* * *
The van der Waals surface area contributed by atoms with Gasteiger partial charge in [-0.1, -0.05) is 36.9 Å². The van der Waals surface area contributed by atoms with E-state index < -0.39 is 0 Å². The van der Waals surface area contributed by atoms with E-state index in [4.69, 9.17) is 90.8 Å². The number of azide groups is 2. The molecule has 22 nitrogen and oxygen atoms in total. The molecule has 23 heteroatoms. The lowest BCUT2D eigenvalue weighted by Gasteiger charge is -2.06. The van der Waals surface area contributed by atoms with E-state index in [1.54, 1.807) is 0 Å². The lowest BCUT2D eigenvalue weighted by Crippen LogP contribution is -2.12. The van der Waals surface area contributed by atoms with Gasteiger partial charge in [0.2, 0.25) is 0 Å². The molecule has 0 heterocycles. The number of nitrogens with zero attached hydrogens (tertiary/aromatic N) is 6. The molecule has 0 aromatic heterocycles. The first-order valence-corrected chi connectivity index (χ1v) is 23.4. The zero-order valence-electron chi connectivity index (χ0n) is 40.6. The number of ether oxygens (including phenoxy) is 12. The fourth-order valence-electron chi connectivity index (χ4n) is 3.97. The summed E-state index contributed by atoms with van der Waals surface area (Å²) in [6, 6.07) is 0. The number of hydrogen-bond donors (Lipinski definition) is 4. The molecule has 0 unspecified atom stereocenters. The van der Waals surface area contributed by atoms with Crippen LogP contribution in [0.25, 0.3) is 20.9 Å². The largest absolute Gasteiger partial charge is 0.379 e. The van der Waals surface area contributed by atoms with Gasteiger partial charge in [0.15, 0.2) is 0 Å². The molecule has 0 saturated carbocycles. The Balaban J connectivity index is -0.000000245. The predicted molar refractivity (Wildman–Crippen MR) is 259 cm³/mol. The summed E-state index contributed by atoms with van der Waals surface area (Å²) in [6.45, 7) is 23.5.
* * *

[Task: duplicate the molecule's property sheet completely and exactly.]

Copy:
The van der Waals surface area contributed by atoms with Gasteiger partial charge in [-0.1, -0.05) is 36.9 Å². The van der Waals surface area contributed by atoms with E-state index < -0.39 is 0 Å². The van der Waals surface area contributed by atoms with E-state index in [4.69, 9.17) is 90.8 Å². The number of azide groups is 2. The molecule has 22 nitrogen and oxygen atoms in total. The molecule has 23 heteroatoms. The lowest BCUT2D eigenvalue weighted by Gasteiger charge is -2.06. The van der Waals surface area contributed by atoms with E-state index in [1.54, 1.807) is 0 Å². The lowest BCUT2D eigenvalue weighted by Crippen LogP contribution is -2.12. The van der Waals surface area contributed by atoms with Gasteiger partial charge in [0.2, 0.25) is 0 Å². The molecule has 0 heterocycles. The number of nitrogens with zero attached hydrogens (tertiary/aromatic N) is 6. The molecule has 0 aromatic heterocycles. The first-order valence-corrected chi connectivity index (χ1v) is 23.4. The zero-order valence-electron chi connectivity index (χ0n) is 40.6. The number of ether oxygens (including phenoxy) is 12. The fourth-order valence-electron chi connectivity index (χ4n) is 3.97. The summed E-state index contributed by atoms with van der Waals surface area (Å²) in [6, 6.07) is 0. The number of hydrogen-bond donors (Lipinski definition) is 4. The molecule has 0 unspecified atom stereocenters. The van der Waals surface area contributed by atoms with Crippen LogP contribution in [0.25, 0.3) is 20.9 Å². The largest absolute Gasteiger partial charge is 0.379 e. The van der Waals surface area contributed by atoms with Gasteiger partial charge in [0.15, 0.2) is 0 Å². The molecule has 0 saturated carbocycles. The Balaban J connectivity index is -0.000000245. The predicted molar refractivity (Wildman–Crippen MR) is 259 cm³/mol. The summed E-state index contributed by atoms with van der Waals surface area (Å²) in [6.45, 7) is 23.5.